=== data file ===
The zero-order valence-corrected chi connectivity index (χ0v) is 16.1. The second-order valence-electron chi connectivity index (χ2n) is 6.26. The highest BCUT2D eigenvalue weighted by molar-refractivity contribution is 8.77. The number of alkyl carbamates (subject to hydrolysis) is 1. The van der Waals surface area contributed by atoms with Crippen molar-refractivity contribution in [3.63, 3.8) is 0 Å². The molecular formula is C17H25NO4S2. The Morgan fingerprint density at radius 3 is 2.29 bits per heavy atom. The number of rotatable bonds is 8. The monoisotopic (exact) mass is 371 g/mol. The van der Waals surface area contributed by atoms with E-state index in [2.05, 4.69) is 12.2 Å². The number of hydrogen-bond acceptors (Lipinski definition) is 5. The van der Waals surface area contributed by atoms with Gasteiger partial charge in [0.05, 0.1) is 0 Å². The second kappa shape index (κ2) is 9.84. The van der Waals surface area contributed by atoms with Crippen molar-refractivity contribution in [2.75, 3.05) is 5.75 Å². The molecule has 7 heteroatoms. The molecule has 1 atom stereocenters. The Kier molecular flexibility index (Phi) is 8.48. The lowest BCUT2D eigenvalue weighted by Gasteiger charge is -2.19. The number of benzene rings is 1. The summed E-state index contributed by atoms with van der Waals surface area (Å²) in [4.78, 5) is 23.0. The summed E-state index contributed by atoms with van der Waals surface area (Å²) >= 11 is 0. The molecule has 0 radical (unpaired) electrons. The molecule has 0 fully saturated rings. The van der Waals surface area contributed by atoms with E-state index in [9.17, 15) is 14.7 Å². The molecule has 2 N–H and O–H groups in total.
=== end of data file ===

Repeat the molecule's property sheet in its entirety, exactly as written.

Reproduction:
The zero-order valence-corrected chi connectivity index (χ0v) is 16.1. The second-order valence-electron chi connectivity index (χ2n) is 6.26. The highest BCUT2D eigenvalue weighted by molar-refractivity contribution is 8.77. The number of alkyl carbamates (subject to hydrolysis) is 1. The van der Waals surface area contributed by atoms with Crippen molar-refractivity contribution in [3.63, 3.8) is 0 Å². The molecular formula is C17H25NO4S2. The Morgan fingerprint density at radius 3 is 2.29 bits per heavy atom. The number of rotatable bonds is 8. The monoisotopic (exact) mass is 371 g/mol. The van der Waals surface area contributed by atoms with E-state index in [2.05, 4.69) is 12.2 Å². The number of hydrogen-bond acceptors (Lipinski definition) is 5. The van der Waals surface area contributed by atoms with Gasteiger partial charge in [0.05, 0.1) is 0 Å². The second kappa shape index (κ2) is 9.84. The van der Waals surface area contributed by atoms with Crippen molar-refractivity contribution in [2.75, 3.05) is 5.75 Å². The molecule has 7 heteroatoms. The molecule has 1 atom stereocenters. The Kier molecular flexibility index (Phi) is 8.48. The lowest BCUT2D eigenvalue weighted by Gasteiger charge is -2.19. The number of benzene rings is 1. The summed E-state index contributed by atoms with van der Waals surface area (Å²) in [4.78, 5) is 23.0. The summed E-state index contributed by atoms with van der Waals surface area (Å²) >= 11 is 0. The molecule has 0 radical (unpaired) electrons. The molecule has 0 fully saturated rings. The van der Waals surface area contributed by atoms with E-state index in [9.17, 15) is 14.7 Å². The molecule has 2 N–H and O–H groups in total.